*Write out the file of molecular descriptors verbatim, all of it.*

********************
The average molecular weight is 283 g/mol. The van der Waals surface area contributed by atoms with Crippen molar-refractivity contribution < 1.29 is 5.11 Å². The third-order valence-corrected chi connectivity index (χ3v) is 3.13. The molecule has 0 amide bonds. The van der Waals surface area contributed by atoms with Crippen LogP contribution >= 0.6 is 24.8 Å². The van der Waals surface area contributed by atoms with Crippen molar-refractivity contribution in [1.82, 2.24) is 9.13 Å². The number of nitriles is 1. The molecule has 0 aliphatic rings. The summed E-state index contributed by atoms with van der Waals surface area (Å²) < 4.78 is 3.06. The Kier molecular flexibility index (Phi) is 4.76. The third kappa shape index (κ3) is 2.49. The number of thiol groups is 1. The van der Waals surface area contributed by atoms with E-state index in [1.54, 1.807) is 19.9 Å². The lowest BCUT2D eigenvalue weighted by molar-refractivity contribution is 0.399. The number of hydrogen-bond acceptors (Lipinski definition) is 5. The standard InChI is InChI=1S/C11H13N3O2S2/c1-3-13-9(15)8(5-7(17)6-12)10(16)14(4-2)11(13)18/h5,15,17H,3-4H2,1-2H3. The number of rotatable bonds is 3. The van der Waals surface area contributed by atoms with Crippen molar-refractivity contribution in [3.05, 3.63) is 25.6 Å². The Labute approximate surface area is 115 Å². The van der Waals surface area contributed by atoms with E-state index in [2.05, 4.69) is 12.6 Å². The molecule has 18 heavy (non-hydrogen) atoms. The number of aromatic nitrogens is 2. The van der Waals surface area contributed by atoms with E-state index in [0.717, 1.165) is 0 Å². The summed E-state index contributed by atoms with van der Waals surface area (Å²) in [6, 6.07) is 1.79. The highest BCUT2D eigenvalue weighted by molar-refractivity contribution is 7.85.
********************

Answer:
The average molecular weight is 283 g/mol. The van der Waals surface area contributed by atoms with Crippen molar-refractivity contribution < 1.29 is 5.11 Å². The third-order valence-corrected chi connectivity index (χ3v) is 3.13. The molecule has 0 amide bonds. The van der Waals surface area contributed by atoms with Crippen LogP contribution >= 0.6 is 24.8 Å². The van der Waals surface area contributed by atoms with Crippen molar-refractivity contribution in [1.82, 2.24) is 9.13 Å². The number of nitriles is 1. The molecule has 0 aliphatic rings. The summed E-state index contributed by atoms with van der Waals surface area (Å²) < 4.78 is 3.06. The Kier molecular flexibility index (Phi) is 4.76. The third kappa shape index (κ3) is 2.49. The number of thiol groups is 1. The van der Waals surface area contributed by atoms with E-state index in [1.54, 1.807) is 19.9 Å². The lowest BCUT2D eigenvalue weighted by molar-refractivity contribution is 0.399. The number of hydrogen-bond acceptors (Lipinski definition) is 5. The standard InChI is InChI=1S/C11H13N3O2S2/c1-3-13-9(15)8(5-7(17)6-12)10(16)14(4-2)11(13)18/h5,15,17H,3-4H2,1-2H3. The number of rotatable bonds is 3. The van der Waals surface area contributed by atoms with Crippen molar-refractivity contribution in [3.05, 3.63) is 25.6 Å². The Labute approximate surface area is 115 Å². The van der Waals surface area contributed by atoms with E-state index in [2.05, 4.69) is 12.6 Å². The molecule has 18 heavy (non-hydrogen) atoms. The number of aromatic nitrogens is 2. The van der Waals surface area contributed by atoms with E-state index in [0.717, 1.165) is 0 Å². The summed E-state index contributed by atoms with van der Waals surface area (Å²) in [6, 6.07) is 1.79. The highest BCUT2D eigenvalue weighted by molar-refractivity contribution is 7.85.